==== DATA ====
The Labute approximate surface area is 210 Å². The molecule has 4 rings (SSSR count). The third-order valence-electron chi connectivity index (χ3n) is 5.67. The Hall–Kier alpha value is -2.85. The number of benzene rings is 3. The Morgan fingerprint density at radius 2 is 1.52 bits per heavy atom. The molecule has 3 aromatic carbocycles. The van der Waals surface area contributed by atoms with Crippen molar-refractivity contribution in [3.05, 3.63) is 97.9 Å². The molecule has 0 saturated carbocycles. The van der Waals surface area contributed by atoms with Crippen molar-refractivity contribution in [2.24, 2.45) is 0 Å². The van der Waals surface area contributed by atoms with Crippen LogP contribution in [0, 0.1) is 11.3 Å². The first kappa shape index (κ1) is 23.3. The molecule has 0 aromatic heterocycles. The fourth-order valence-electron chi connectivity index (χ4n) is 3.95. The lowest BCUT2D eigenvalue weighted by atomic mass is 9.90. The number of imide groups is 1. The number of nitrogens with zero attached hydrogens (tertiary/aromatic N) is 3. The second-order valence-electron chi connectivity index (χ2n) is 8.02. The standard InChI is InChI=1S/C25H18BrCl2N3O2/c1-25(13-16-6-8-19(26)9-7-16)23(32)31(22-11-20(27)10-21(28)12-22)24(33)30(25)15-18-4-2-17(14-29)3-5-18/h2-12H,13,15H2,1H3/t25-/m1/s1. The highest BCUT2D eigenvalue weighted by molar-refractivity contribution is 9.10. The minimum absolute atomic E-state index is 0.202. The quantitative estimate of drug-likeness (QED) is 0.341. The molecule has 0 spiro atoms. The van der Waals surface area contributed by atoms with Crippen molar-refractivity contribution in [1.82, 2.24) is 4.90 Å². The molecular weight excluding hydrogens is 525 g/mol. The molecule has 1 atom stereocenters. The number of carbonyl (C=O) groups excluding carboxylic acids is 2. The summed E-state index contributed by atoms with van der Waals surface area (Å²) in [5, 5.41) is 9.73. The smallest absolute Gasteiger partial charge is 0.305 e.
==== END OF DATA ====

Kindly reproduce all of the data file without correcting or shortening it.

The Labute approximate surface area is 210 Å². The molecule has 4 rings (SSSR count). The third-order valence-electron chi connectivity index (χ3n) is 5.67. The Hall–Kier alpha value is -2.85. The number of benzene rings is 3. The Morgan fingerprint density at radius 2 is 1.52 bits per heavy atom. The molecule has 3 aromatic carbocycles. The van der Waals surface area contributed by atoms with Crippen molar-refractivity contribution in [3.05, 3.63) is 97.9 Å². The molecule has 0 saturated carbocycles. The van der Waals surface area contributed by atoms with Crippen molar-refractivity contribution in [2.24, 2.45) is 0 Å². The van der Waals surface area contributed by atoms with Crippen LogP contribution in [0, 0.1) is 11.3 Å². The first kappa shape index (κ1) is 23.3. The molecule has 0 aromatic heterocycles. The fourth-order valence-electron chi connectivity index (χ4n) is 3.95. The lowest BCUT2D eigenvalue weighted by atomic mass is 9.90. The number of imide groups is 1. The number of nitrogens with zero attached hydrogens (tertiary/aromatic N) is 3. The second-order valence-electron chi connectivity index (χ2n) is 8.02. The standard InChI is InChI=1S/C25H18BrCl2N3O2/c1-25(13-16-6-8-19(26)9-7-16)23(32)31(22-11-20(27)10-21(28)12-22)24(33)30(25)15-18-4-2-17(14-29)3-5-18/h2-12H,13,15H2,1H3/t25-/m1/s1. The highest BCUT2D eigenvalue weighted by molar-refractivity contribution is 9.10. The minimum absolute atomic E-state index is 0.202. The quantitative estimate of drug-likeness (QED) is 0.341. The molecule has 0 spiro atoms. The van der Waals surface area contributed by atoms with Crippen molar-refractivity contribution in [1.82, 2.24) is 4.90 Å². The molecular weight excluding hydrogens is 525 g/mol. The molecule has 1 atom stereocenters. The number of carbonyl (C=O) groups excluding carboxylic acids is 2. The summed E-state index contributed by atoms with van der Waals surface area (Å²) in [5, 5.41) is 9.73. The smallest absolute Gasteiger partial charge is 0.305 e.